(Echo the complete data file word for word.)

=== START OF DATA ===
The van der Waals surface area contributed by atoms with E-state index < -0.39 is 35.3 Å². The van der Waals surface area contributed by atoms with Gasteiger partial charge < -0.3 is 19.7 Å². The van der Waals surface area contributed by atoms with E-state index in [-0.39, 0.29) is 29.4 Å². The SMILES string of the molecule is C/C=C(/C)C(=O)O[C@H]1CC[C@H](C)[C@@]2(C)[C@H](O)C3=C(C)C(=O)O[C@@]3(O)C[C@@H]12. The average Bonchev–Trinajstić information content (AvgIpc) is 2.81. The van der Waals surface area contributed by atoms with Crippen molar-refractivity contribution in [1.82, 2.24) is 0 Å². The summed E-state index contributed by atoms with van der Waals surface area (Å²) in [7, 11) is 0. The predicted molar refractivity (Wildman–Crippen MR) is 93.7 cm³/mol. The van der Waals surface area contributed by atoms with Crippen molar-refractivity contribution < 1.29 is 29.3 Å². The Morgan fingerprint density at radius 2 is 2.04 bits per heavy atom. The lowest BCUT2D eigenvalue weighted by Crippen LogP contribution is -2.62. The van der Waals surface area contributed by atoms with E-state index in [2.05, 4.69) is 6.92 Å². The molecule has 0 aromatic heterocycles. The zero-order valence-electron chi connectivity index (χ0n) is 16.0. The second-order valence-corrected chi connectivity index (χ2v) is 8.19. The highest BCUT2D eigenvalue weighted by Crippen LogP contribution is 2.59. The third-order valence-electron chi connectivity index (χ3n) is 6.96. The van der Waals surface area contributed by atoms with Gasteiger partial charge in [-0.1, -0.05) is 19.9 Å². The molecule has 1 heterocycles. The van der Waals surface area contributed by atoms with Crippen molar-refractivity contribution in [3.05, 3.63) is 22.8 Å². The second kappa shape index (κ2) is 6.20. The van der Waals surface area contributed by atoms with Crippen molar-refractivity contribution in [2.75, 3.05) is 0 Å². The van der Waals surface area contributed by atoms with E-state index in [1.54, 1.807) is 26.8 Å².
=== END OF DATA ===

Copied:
The van der Waals surface area contributed by atoms with E-state index < -0.39 is 35.3 Å². The van der Waals surface area contributed by atoms with Gasteiger partial charge < -0.3 is 19.7 Å². The van der Waals surface area contributed by atoms with E-state index in [-0.39, 0.29) is 29.4 Å². The SMILES string of the molecule is C/C=C(/C)C(=O)O[C@H]1CC[C@H](C)[C@@]2(C)[C@H](O)C3=C(C)C(=O)O[C@@]3(O)C[C@@H]12. The average Bonchev–Trinajstić information content (AvgIpc) is 2.81. The van der Waals surface area contributed by atoms with Crippen molar-refractivity contribution in [1.82, 2.24) is 0 Å². The summed E-state index contributed by atoms with van der Waals surface area (Å²) in [7, 11) is 0. The predicted molar refractivity (Wildman–Crippen MR) is 93.7 cm³/mol. The van der Waals surface area contributed by atoms with Crippen molar-refractivity contribution < 1.29 is 29.3 Å². The Morgan fingerprint density at radius 2 is 2.04 bits per heavy atom. The lowest BCUT2D eigenvalue weighted by Crippen LogP contribution is -2.62. The van der Waals surface area contributed by atoms with E-state index in [2.05, 4.69) is 6.92 Å². The molecule has 0 aromatic heterocycles. The zero-order valence-electron chi connectivity index (χ0n) is 16.0. The second-order valence-corrected chi connectivity index (χ2v) is 8.19. The highest BCUT2D eigenvalue weighted by Crippen LogP contribution is 2.59. The third-order valence-electron chi connectivity index (χ3n) is 6.96. The van der Waals surface area contributed by atoms with Gasteiger partial charge in [-0.1, -0.05) is 19.9 Å². The molecule has 1 heterocycles. The van der Waals surface area contributed by atoms with Crippen molar-refractivity contribution in [3.05, 3.63) is 22.8 Å². The second kappa shape index (κ2) is 6.20. The van der Waals surface area contributed by atoms with Crippen molar-refractivity contribution in [2.75, 3.05) is 0 Å². The van der Waals surface area contributed by atoms with E-state index in [1.54, 1.807) is 26.8 Å².